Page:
Schumer Threatens to Fire Sergeant at Arms Once Dems Control Senate Following Capitol Breach

One of Senator Chuck Schumer's first orders of business, once Democrats take control of the Senate, is to fire Sergeant at Arms Michael Stenger.

Schumer told Newsweek in a statement of his plans on Thursday, saying that he would fire Stenger later this month once Democrats have a majority if he doesn't resign first. A day earlier, the Senate was evacuated when rioters wearing Trump gear stormed the Capitol and entered the building.

Stenger took over the position as the chief law enforcement and executive officer of the Senate on April 16, 2018. His job is to not only enforce the rules of the Senate but to maintain security in the Capitol and Senate office buildings.

With Jon Ossoff and Raphael Warnock's victory on Tuesday, there will be a 50-50 split in the Senate when President-elect Joe Biden takes office. This gives Democrats control because in the event of a tie vote, Vice President-elect Kamala Harris will cast the deciding vote. Schumer, who is the minority leader of the Senate, announced on Wednesday he would take over as majority leader.

"America is experiencing one of the greatest crises we have ever had in our history and the Senate Democratic Majority is committed to delivering the bold change and help that Americans need and demand," Schumer said in a press conference. "Senate Democrats know America is hurting. Help is on the way."

chuck schumer michael stenger fire
Senate Minority Leader Chuck Schumer announced he would fire Senate Sergeant at Arms Michael Stenger if he didn't resign by the time Democrats took control of the Senate. Stenger arrives at the Senate chamber at the U.S. Capitol on January 22, 2020, in Washington, D.C. Win McNamee/Getty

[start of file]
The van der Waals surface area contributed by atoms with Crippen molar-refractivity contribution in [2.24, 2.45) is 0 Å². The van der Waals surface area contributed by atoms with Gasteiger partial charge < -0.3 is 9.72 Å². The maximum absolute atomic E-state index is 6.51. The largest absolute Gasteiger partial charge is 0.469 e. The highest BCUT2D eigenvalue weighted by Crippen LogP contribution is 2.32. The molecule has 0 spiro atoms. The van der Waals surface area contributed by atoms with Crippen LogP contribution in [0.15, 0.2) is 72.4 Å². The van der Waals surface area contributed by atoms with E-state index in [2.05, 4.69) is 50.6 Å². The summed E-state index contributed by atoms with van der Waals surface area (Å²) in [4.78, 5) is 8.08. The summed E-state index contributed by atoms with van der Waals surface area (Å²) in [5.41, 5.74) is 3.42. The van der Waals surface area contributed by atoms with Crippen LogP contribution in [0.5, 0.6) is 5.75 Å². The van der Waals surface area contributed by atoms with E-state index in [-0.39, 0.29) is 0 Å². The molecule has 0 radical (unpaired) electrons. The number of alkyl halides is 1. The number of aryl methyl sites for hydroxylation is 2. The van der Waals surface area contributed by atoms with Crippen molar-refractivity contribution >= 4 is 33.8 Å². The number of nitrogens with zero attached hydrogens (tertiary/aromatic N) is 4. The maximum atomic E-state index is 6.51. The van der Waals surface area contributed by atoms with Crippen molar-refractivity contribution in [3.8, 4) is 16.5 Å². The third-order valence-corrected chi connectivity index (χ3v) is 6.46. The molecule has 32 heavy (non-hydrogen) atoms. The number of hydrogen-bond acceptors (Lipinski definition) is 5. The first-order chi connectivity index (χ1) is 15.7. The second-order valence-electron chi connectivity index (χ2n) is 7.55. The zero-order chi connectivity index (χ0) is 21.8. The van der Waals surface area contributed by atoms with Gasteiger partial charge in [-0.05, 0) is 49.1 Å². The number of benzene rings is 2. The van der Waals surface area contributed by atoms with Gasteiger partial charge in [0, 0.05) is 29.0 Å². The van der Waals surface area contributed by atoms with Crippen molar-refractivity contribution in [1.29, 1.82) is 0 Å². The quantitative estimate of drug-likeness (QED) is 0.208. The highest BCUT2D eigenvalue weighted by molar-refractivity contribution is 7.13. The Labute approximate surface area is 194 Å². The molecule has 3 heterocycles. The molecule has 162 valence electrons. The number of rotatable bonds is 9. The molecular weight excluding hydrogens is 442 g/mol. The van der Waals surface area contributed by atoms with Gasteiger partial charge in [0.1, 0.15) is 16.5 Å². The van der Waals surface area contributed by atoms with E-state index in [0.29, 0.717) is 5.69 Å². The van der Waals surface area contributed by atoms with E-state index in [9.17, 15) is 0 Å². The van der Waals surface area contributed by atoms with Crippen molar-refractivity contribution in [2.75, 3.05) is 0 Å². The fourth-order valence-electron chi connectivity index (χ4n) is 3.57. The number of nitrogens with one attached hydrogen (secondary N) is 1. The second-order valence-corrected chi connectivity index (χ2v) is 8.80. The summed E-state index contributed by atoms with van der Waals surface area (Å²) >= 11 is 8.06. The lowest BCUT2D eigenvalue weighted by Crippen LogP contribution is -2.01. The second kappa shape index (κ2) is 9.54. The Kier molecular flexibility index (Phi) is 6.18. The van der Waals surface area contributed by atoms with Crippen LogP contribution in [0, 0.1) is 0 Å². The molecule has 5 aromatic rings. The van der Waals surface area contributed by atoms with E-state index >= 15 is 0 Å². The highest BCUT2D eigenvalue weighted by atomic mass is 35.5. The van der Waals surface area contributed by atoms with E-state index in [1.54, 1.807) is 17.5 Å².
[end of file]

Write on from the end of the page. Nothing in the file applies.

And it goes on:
During a Thursday press conference, Senator Lindsey Graham backed Schumer's call for Stenger to resign and called for everyone involved with keeping the Capitol safe to face the consequences for their failures. Had they been in the military, Graham said they would have been relieved of their commands and "most likely court-martialed."

The Republican senator from South Carolina lambasted the lack of security at the Capitol, saying he was "embarrassed and disgusted" that "domestic terrorists" could take over the building 20 years after the terrorist attacks on September 11, 2001.

"They could have blown the building up. They could have killed us. They could have destroyed the government. They should have been challenged. Warning shots should have been fired and lethal force should have been used," Graham told reporters on Thursday. "Those backpacks could have had bombs, chemical agents, weapons. We dodged a major bullet yesterday. If this is not a wake-up call I do not know what is."

Graham, as so many others have, noted the difference between how security prepared for Black Lives Matter rallies and the rally that took place on Wednesday. Photos from a BLM rally showed rows of law enforcement lining the steps of the Capitol and legislators questioned why those same precautions were not taken on Wednesday.

Speaker of the House Nancy Pelosi told reporters during her weekly press conference that House Sergeant at Arms Paul Irving informed her he was submitting his resignation. She also called for the chief of US Capitol Police to resign, as well.